Turkish-backed militants destroy archeological sites in northern Syria
Turkish military forces and Ankara-backed Takfiri militants have reportedly destroyed several archaeological sites in Syria's Northern Province of Raqqah in an attempt to wipe out the Arab country’s cultural identity.
Syria’s official news agency SANA, citing a Syrian cultural official, said Turkish forces have swept away a number of the archaeological hills in Balikh basin. The heritage sites included Tell Hammam al-Turkman, Tell Sahlan, Tell Aswad and Tell Jatal.
Dr. Mahmoud Hammoud, Director General of Antiquities and Museums, said Turkish-backed militants are systematically sabotaging Syria’s archaeological sites and monuments and looting the antiquities in order to destroy the country’s cultural heritage and identity.
Hammoud further called on international bodies to help stop the crimes committed by Turkish-backed militants against the Syrian heritage, which he described as “savagery practices against the antiquities.”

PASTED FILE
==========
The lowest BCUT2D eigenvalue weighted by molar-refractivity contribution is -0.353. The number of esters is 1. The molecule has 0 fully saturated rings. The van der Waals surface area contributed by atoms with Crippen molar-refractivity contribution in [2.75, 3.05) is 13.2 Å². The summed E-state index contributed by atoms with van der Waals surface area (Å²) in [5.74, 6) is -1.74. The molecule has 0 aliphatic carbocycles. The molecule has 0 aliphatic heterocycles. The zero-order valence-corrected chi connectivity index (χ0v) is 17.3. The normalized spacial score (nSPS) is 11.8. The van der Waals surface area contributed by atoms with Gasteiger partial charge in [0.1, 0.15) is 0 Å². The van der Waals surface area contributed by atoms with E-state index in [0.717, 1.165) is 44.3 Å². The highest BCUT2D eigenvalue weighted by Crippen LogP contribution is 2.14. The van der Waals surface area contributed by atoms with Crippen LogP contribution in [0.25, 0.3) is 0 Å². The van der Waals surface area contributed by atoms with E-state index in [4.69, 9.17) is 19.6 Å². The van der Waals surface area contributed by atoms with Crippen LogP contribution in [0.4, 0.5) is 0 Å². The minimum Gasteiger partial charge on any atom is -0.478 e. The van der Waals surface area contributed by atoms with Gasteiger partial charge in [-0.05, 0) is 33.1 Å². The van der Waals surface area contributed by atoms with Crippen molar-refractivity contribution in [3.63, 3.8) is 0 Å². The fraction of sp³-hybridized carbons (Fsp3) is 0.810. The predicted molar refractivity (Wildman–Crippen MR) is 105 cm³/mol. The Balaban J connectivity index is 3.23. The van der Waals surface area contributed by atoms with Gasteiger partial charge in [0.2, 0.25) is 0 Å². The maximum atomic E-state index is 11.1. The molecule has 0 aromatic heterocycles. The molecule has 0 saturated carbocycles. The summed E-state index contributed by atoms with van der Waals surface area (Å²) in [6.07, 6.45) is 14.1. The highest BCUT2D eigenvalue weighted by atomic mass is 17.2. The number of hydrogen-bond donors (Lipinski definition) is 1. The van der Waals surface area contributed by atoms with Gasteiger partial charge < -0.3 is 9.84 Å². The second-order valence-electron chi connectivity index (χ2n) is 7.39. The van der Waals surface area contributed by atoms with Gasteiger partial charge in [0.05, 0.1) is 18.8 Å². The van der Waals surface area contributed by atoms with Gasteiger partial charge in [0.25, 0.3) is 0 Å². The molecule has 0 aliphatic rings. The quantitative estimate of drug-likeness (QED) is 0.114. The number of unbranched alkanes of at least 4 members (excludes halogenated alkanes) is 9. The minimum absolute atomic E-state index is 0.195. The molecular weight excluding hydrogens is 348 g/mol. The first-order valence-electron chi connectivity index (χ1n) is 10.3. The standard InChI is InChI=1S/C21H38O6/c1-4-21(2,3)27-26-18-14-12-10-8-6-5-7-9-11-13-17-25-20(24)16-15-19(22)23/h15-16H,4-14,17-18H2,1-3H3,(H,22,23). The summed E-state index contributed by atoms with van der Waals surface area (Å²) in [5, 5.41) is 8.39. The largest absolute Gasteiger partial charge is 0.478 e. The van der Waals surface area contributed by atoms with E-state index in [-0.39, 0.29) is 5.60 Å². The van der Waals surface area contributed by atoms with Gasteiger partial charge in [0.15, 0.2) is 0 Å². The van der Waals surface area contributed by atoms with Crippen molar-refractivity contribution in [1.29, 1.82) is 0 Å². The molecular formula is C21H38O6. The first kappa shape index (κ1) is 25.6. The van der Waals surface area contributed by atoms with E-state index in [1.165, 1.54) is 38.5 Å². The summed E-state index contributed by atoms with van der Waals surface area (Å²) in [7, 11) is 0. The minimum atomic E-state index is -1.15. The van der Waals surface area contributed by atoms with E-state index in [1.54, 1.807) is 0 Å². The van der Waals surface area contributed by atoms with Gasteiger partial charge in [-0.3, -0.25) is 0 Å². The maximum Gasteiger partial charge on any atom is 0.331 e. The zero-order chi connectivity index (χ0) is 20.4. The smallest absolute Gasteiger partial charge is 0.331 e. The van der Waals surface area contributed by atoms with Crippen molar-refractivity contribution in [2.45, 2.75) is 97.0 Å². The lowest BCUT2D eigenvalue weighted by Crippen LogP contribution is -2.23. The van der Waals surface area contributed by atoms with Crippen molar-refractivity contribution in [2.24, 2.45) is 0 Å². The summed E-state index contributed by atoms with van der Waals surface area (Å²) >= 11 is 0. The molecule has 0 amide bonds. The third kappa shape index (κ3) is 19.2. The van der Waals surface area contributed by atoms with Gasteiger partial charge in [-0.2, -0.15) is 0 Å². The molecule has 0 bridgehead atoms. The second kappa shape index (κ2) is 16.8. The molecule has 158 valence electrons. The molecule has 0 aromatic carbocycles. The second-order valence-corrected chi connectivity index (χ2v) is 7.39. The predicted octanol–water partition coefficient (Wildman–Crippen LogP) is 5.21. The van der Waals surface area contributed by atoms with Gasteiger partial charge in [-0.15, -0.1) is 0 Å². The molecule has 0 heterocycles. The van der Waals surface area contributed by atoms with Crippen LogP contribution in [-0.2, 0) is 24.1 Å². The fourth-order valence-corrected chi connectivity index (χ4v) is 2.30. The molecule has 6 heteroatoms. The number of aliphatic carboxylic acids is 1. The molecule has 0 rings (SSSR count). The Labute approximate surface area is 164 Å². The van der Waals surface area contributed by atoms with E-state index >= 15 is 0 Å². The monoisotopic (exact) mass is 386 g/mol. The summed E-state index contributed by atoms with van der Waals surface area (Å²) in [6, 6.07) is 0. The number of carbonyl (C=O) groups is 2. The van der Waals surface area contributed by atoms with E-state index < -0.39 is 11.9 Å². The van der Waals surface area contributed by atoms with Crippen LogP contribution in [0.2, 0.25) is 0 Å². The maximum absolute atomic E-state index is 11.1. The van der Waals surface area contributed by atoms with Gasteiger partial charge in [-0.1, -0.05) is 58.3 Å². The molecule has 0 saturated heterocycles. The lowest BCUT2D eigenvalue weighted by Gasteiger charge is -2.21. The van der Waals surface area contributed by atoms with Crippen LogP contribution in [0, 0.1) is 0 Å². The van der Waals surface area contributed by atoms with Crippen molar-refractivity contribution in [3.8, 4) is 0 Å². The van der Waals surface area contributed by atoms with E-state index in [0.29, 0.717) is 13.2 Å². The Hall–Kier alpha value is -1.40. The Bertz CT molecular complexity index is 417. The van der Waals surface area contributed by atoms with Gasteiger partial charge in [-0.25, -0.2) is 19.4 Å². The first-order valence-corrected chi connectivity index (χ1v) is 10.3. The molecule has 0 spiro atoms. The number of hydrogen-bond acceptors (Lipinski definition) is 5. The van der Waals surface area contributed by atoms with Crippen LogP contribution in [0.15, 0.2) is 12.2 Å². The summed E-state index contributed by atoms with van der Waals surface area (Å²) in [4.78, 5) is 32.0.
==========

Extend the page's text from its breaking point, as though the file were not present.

He also demanded the international community to protect the important archaeological sites of Syria that date back to the seventh and eighth millennium BC.
Ankara-backed militants were deployed to northeastern Syria last October after Turkish military forces launched a long-threatened cross-border invasion in a declared attempt to push militants of the Kurdish People's Protection Units (YPG) away from border areas.
Ankara views the US-backed YPG as a terrorist organization tied to the homegrown Kurdistan Workers' Party (PKK), which has been seeking an autonomous Kurdish region in Turkey since 1984.
The offensive came to a halt shortly after following an agreement between Ankara and Moscow.